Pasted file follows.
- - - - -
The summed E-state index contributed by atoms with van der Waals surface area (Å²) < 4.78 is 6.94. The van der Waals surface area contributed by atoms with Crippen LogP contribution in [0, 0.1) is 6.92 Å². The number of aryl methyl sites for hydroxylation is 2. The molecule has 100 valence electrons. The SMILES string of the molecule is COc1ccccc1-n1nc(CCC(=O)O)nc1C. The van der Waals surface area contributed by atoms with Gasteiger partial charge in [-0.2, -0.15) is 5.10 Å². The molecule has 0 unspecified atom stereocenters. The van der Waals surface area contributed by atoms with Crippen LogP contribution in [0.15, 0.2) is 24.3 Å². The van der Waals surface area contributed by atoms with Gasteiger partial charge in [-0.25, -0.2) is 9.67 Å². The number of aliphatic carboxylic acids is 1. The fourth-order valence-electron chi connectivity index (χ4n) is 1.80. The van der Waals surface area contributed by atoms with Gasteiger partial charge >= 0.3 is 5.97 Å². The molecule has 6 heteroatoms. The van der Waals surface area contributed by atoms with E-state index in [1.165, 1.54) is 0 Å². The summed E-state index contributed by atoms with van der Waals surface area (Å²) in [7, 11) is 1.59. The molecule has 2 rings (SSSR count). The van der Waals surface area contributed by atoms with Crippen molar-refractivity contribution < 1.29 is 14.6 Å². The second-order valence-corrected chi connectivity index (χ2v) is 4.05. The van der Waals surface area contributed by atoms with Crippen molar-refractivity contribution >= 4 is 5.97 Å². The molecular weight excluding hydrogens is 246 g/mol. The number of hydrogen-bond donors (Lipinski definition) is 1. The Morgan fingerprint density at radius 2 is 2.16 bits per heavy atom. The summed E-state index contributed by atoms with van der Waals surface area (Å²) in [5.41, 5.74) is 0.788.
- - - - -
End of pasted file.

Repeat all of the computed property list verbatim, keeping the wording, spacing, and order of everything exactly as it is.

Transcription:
The summed E-state index contributed by atoms with van der Waals surface area (Å²) < 4.78 is 6.94. The van der Waals surface area contributed by atoms with Crippen LogP contribution in [0, 0.1) is 6.92 Å². The number of aryl methyl sites for hydroxylation is 2. The molecule has 100 valence electrons. The SMILES string of the molecule is COc1ccccc1-n1nc(CCC(=O)O)nc1C. The van der Waals surface area contributed by atoms with Gasteiger partial charge in [-0.2, -0.15) is 5.10 Å². The molecule has 0 unspecified atom stereocenters. The van der Waals surface area contributed by atoms with Crippen LogP contribution in [0.15, 0.2) is 24.3 Å². The van der Waals surface area contributed by atoms with Gasteiger partial charge in [-0.25, -0.2) is 9.67 Å². The number of aliphatic carboxylic acids is 1. The fourth-order valence-electron chi connectivity index (χ4n) is 1.80. The van der Waals surface area contributed by atoms with Gasteiger partial charge >= 0.3 is 5.97 Å². The molecule has 6 heteroatoms. The van der Waals surface area contributed by atoms with E-state index in [1.165, 1.54) is 0 Å². The summed E-state index contributed by atoms with van der Waals surface area (Å²) in [7, 11) is 1.59. The molecule has 2 rings (SSSR count). The van der Waals surface area contributed by atoms with Crippen molar-refractivity contribution < 1.29 is 14.6 Å². The second-order valence-corrected chi connectivity index (χ2v) is 4.05. The van der Waals surface area contributed by atoms with Crippen molar-refractivity contribution >= 4 is 5.97 Å². The molecular weight excluding hydrogens is 246 g/mol. The number of hydrogen-bond donors (Lipinski definition) is 1. The Morgan fingerprint density at radius 2 is 2.16 bits per heavy atom. The summed E-state index contributed by atoms with van der Waals surface area (Å²) in [5.41, 5.74) is 0.788.